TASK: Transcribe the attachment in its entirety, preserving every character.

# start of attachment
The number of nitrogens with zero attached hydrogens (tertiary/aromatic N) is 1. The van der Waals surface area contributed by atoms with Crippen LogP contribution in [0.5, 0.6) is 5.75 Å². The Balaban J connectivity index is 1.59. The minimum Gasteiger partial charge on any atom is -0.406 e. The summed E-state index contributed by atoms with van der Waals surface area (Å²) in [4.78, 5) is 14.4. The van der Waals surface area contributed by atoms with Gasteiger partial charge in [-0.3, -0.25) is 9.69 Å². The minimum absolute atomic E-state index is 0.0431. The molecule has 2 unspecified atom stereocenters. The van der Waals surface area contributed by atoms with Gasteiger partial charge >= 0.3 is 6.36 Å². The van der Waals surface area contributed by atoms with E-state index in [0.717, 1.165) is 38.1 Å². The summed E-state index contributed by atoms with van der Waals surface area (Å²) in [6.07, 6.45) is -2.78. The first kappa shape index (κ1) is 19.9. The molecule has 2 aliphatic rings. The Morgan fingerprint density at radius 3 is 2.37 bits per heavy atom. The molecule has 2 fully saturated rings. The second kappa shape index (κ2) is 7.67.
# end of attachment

The number of nitrogens with zero attached hydrogens (tertiary/aromatic N) is 1. The van der Waals surface area contributed by atoms with Crippen LogP contribution in [0.5, 0.6) is 5.75 Å². The Balaban J connectivity index is 1.59. The minimum Gasteiger partial charge on any atom is -0.406 e. The summed E-state index contributed by atoms with van der Waals surface area (Å²) in [4.78, 5) is 14.4. The van der Waals surface area contributed by atoms with Gasteiger partial charge in [-0.3, -0.25) is 9.69 Å². The minimum absolute atomic E-state index is 0.0431. The molecule has 2 unspecified atom stereocenters. The van der Waals surface area contributed by atoms with Gasteiger partial charge >= 0.3 is 6.36 Å². The van der Waals surface area contributed by atoms with E-state index in [0.717, 1.165) is 38.1 Å². The summed E-state index contributed by atoms with van der Waals surface area (Å²) in [6.07, 6.45) is -2.78. The first kappa shape index (κ1) is 19.9. The molecule has 2 aliphatic rings. The Morgan fingerprint density at radius 3 is 2.37 bits per heavy atom. The molecule has 2 fully saturated rings. The second kappa shape index (κ2) is 7.67.